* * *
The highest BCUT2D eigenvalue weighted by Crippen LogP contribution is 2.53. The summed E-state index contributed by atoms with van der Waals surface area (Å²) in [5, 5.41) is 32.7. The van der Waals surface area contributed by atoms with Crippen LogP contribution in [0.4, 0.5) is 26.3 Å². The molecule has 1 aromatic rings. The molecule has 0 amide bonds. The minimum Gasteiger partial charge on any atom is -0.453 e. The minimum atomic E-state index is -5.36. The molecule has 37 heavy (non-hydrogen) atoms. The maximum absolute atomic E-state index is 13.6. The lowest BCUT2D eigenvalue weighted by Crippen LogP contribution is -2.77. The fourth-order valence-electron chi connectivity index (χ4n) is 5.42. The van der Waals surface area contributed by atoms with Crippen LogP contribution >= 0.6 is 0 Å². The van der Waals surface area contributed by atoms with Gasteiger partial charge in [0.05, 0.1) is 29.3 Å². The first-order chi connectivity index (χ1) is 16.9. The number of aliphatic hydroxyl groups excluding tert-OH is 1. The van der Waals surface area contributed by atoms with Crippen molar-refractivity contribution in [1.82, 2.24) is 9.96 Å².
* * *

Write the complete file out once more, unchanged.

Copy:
The highest BCUT2D eigenvalue weighted by Crippen LogP contribution is 2.53. The summed E-state index contributed by atoms with van der Waals surface area (Å²) in [5, 5.41) is 32.7. The van der Waals surface area contributed by atoms with Crippen LogP contribution in [0.4, 0.5) is 26.3 Å². The molecule has 1 aromatic rings. The molecule has 0 amide bonds. The minimum Gasteiger partial charge on any atom is -0.453 e. The minimum atomic E-state index is -5.36. The molecule has 37 heavy (non-hydrogen) atoms. The maximum absolute atomic E-state index is 13.6. The lowest BCUT2D eigenvalue weighted by Crippen LogP contribution is -2.77. The fourth-order valence-electron chi connectivity index (χ4n) is 5.42. The van der Waals surface area contributed by atoms with Crippen LogP contribution >= 0.6 is 0 Å². The van der Waals surface area contributed by atoms with Gasteiger partial charge in [0.05, 0.1) is 29.3 Å². The first-order chi connectivity index (χ1) is 16.9. The number of aliphatic hydroxyl groups excluding tert-OH is 1. The van der Waals surface area contributed by atoms with Crippen molar-refractivity contribution in [1.82, 2.24) is 9.96 Å².